On Monday the largest hotel workers’ strike in Chicago history entered its second week with negotiations still under way and many hotel beds still left unmade. Thousands of members of Unite Here Local One, which represents more than 15,000 area hospitality workers, are picketing around the clock at 25 local hotels (a full list is here). The union is calling for year-round health care for workers as part of its new contract. Currently workers laid off for the off-season lose their health care benefits. Meanwhile the workloads of others increase to compensate for their absence.
“There are just certain times of the year they say, ‘Hey we’re going to cut back,'” says Roushanda Williams, a bartender with Hilton Hotels for 18 years. “There’s no real rhyme or reason as to when and how. If you’re laying people off and the occupancy rates at the hotels are still high, somebody still has to do that work. Most times, it falls on the employees that are still working.”
“We don’t feel like people should be punished for Chicago being cold in the wintertime,” says Sarah Lyons, a research analyst for Unite Here, which represents workers in the hospitality industry and a range of other service industries. “Everyone should be able to take themselves and their child, a sick child, to the doctor.”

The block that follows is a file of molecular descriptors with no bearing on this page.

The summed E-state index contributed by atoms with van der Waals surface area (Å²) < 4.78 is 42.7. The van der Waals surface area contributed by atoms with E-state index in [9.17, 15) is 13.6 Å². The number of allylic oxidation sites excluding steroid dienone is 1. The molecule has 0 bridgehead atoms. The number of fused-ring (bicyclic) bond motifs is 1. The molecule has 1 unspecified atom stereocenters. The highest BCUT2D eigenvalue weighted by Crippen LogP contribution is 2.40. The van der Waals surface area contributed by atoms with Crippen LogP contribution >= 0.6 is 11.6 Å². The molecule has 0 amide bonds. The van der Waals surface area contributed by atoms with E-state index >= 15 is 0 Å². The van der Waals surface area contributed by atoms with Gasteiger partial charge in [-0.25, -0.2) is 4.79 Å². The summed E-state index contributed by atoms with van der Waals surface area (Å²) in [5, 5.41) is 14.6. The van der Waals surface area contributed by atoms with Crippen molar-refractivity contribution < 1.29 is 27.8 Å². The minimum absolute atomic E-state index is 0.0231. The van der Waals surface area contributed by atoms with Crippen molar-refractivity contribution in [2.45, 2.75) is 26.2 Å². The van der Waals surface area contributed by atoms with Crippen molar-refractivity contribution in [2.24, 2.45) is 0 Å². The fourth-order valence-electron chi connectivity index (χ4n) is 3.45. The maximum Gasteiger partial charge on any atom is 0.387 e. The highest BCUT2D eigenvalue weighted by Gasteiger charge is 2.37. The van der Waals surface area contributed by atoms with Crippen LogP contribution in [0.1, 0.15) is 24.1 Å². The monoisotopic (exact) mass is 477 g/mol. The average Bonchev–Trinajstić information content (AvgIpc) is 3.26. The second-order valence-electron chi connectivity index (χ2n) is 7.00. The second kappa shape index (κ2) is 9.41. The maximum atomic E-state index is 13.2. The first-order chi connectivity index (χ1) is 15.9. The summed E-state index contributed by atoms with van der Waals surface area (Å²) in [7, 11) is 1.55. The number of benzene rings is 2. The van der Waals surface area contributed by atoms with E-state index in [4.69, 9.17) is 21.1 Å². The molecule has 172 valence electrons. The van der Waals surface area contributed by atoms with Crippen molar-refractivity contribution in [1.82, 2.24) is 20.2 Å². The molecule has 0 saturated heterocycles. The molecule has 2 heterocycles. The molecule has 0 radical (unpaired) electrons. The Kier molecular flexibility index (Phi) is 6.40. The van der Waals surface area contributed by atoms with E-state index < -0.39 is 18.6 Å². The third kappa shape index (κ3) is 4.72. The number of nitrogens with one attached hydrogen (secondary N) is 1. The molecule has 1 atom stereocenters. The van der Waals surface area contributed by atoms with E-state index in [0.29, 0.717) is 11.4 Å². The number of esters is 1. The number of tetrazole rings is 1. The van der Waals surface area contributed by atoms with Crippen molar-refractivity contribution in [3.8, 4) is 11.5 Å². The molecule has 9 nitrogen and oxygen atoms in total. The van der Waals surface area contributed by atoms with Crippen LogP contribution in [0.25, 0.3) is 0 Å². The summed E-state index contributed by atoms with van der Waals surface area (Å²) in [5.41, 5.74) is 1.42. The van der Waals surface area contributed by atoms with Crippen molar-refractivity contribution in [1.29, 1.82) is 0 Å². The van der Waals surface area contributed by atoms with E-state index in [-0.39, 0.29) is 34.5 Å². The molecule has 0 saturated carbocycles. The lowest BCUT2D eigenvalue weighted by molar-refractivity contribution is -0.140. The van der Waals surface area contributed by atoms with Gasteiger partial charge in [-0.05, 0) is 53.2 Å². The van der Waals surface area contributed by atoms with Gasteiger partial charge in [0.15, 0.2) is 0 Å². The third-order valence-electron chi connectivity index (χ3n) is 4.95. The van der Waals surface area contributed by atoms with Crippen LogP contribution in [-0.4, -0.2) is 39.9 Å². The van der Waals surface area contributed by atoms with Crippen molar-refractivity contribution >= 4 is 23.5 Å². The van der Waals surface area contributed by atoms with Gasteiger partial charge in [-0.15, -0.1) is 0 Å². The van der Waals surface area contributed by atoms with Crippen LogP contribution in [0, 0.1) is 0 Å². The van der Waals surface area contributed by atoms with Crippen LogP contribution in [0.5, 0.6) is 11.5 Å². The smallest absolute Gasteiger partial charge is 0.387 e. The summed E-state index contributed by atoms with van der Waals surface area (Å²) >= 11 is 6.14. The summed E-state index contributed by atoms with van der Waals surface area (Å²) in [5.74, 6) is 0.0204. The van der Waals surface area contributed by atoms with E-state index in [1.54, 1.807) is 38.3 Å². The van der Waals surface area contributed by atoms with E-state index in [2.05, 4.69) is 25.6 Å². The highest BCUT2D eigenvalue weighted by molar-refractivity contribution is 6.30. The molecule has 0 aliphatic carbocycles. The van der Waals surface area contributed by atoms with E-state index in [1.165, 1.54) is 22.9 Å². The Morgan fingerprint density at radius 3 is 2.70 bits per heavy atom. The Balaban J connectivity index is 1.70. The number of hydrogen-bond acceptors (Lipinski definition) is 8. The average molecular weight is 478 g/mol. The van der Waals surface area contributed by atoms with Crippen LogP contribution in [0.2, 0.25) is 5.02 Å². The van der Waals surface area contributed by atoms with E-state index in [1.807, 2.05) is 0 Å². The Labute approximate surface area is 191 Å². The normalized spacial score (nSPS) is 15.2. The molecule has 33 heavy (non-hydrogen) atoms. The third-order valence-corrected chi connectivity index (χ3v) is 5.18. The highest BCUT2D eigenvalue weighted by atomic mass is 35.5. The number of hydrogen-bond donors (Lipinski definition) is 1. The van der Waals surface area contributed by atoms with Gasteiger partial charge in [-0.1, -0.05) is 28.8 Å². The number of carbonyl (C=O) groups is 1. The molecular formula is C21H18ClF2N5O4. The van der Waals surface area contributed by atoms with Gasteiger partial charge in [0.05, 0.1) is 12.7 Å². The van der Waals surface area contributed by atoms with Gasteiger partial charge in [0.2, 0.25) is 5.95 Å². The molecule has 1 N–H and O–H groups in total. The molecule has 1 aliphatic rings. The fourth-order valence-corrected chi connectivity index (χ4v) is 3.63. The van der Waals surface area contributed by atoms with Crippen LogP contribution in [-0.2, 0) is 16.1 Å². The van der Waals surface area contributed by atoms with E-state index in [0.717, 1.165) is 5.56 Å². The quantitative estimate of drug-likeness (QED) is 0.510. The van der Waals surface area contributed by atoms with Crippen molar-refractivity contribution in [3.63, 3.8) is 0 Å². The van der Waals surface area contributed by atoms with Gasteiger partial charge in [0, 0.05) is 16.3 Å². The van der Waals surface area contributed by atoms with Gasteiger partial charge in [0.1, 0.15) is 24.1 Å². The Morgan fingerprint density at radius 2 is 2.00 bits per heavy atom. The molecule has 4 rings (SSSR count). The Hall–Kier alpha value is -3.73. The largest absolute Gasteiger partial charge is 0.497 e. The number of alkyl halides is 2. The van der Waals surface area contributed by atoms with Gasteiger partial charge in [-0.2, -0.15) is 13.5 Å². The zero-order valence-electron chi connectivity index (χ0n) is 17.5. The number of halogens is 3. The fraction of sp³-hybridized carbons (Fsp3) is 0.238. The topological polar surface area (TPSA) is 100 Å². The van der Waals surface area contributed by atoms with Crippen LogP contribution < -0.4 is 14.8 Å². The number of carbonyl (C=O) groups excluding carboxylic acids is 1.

Not all of the city’s 6,000 hotel workers currently operating under expired contracts are participating in the protest. One bellman, who requested anonymity for fear of retaliation from his union, says he doesn’t feel well represented by Unite Here. He thinks the union’s demands for a pay rate of $25 per hour and ten sick days annually is too much to ask from small independent operators like his employer, the Ambassador Chicago. “This is really a battle between the bigger hotels and their employees, and everyone is just kind of dragged into it,” he says.
That still leaves thousands of angry employees of chain hotels marching and chanting and filling the sidewalks in front of the entrances. Guests have to duck in and out of picket lines in order to enter or exit the premises, but for now the hotels are insisting that they’re unfazed by the demonstrations.
“The union’s decision to call a strike will have minimal impact on our operations,” Paul Andes, a Hilton Hotels senior vice president for labor relations, said in a statement. “We continue to provide the service and amenities we are proud to offer our guests and clients every day. We are negotiating with the union in good faith and are confident that we will reach an agreement that is fair to our valued team members and to our hotels.”
But Unite Here members seem equally unfazed. Williams says that she and her fellow workers have the determination and energy to keep picketing “until they meet our demands, until we get a fair contract, until our labor dispute is over, however long it takes.”